Competitor fears Musk’s SpaceX could ‘monopolise’ space
The launching of thousands of satellites into low Earth orbit by tech billionaire Elon Musk’s SpaceX threatens the “de-facto monopolisation” of space, the head of competitor Arianespace Stephane Israel has warned.
Elon Musk’s Starlink constellation project recently received authorisation from US regulator the Federal Communications Commission to provide broadband from space and place thousands of satellites lower than previously proposed, angering competitors including Amazon.
SpaceX, which asked the FCC for permission which will apply to some 2,800 satellites, plans ultimately to blanket poorly connected and isolated areas of the globe with internet connectivity.
But rivals claim the lower altitude could increase risk of space collisions and heightened radio interference.
“We want space to remain accessible for human activities… but we refuse a Wild West space. It really is our responsibility to ensure that low orbit (less than 1,000 kilometres or 625 miles) above the Earth is sustainable long-term,” Israel told a UN-sponsored conference in Geneva on sustainable space development goals.
Israel noted that of more than 9,000 satellites sent into orbit since 1957, “SpaceX has already deployed 1,677 satellites for Starlink, which means that today, of all satellites in operation, 35 percent belong to one man—Elon Musk.
“And if you include satellites of more than 50 kilogrammes, that’s more than 50 percent.”
He added that recent years had seen several collisions and warned that “very quickly, we could find ourselves in a catastrophic scenario that would render this orbit impractical.”
Elon Musk’s Starlink project of low orbit satellites last month won authorisation from US regulators to provide broadband from space and place thousands of satellites lower than previously proposed—but competitors are not happy.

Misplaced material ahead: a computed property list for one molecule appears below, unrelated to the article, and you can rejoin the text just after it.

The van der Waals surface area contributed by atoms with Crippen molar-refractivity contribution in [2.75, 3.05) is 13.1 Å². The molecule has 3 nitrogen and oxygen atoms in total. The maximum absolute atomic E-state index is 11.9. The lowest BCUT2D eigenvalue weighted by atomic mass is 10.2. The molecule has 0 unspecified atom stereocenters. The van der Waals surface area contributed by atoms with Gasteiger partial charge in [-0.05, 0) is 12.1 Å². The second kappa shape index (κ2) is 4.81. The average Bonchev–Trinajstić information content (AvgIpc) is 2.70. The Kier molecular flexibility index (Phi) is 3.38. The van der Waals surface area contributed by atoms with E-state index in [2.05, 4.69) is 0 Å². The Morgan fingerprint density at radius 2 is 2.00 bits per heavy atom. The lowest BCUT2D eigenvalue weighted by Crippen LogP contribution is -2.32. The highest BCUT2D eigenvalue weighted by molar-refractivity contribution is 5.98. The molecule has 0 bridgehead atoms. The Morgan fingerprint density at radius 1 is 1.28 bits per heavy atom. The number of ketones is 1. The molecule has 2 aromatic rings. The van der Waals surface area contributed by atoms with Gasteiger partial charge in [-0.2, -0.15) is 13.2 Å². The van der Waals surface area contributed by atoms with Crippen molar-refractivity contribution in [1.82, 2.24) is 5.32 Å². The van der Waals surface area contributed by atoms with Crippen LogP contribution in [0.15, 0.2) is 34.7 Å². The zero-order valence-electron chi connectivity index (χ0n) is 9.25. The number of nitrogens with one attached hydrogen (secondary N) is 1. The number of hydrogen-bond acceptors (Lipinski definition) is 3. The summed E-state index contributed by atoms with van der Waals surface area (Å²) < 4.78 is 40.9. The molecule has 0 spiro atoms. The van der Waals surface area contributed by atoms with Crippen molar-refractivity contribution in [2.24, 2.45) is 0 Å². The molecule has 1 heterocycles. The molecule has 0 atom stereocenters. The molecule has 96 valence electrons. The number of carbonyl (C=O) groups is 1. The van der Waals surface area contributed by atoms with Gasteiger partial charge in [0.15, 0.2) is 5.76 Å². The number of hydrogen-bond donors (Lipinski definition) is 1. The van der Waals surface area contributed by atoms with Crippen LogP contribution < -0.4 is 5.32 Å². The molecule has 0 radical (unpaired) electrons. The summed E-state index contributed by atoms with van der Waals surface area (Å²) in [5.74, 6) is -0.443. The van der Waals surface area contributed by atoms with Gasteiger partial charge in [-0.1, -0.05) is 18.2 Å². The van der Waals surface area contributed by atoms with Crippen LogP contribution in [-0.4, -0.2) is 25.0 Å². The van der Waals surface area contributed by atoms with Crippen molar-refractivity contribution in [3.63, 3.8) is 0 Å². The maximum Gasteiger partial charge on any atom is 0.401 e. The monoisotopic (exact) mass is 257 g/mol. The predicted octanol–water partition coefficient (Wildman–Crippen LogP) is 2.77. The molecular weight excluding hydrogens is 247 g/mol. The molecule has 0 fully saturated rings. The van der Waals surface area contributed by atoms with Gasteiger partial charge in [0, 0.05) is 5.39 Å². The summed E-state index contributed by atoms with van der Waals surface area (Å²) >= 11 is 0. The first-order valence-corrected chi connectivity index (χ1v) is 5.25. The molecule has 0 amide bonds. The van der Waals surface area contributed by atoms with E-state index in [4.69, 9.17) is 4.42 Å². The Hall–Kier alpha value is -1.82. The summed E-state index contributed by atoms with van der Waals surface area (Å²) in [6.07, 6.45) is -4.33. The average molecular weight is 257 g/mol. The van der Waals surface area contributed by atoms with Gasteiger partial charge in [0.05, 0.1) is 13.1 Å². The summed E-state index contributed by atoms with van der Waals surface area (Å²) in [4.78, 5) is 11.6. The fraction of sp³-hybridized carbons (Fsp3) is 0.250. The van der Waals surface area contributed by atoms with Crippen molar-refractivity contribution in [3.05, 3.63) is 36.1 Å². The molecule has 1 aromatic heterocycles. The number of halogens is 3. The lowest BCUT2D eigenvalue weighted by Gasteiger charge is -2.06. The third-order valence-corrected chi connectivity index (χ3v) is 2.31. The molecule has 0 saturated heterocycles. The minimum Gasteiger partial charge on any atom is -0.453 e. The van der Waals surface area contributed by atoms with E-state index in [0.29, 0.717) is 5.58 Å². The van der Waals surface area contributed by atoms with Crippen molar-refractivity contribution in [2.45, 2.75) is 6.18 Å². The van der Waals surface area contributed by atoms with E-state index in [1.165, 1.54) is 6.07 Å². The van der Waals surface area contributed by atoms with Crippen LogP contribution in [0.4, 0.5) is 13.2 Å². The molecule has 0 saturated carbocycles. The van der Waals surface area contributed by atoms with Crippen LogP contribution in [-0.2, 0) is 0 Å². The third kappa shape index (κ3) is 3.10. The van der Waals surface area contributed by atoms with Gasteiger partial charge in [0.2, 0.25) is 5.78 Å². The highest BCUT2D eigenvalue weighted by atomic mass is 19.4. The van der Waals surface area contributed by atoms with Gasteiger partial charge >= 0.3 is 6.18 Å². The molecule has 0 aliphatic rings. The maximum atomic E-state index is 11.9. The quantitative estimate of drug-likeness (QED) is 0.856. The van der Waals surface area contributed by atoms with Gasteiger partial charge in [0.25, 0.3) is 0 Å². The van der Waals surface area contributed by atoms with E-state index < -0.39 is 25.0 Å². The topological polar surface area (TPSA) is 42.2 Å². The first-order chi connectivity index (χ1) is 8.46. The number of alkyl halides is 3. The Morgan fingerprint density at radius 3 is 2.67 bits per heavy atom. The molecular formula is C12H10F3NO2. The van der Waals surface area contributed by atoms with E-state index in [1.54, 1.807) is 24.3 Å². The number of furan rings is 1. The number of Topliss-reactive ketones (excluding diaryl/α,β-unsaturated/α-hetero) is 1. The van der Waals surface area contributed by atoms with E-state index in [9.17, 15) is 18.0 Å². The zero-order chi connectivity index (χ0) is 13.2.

Israel said there was also “a risk of de-facto monopolisation” for Starlink as one of the first firms to set up such a satellite network.
He suggested that was “rather what our competitor is banking on” by securing the FCC’s green light.
The FCC judged in April that deployment at a lower altitude than the 540 to 570 kilometres initially proposed “will improve the experience for users of the SpaceX service, including in often-underserved polar regions”.
It would also enable the satellites to be more speedily removed from orbit which would have “beneficial effects” in terms of reducing space debris, the authority found.
In all, SpaceX has requested FCC authorisation for up to 42,000 satellites.
That has put pressure on Arianespace, a joint venture between Airbus and French multinational Safran, to ramp up its own competitiveness for launches—a global market whose value Fortune Business Insights estimated at almost $13 billion in 2019, rising to $26 billion by 2027.
French UN ambassador in Geneva and conference organiser Francois Rivasseau stressed that space had a “vital” role to aid sustainable development.
But he also warned that potential risks could suddenly go from fringe concerns to global problems—pointing to the coronavirus pandemic as a precedent.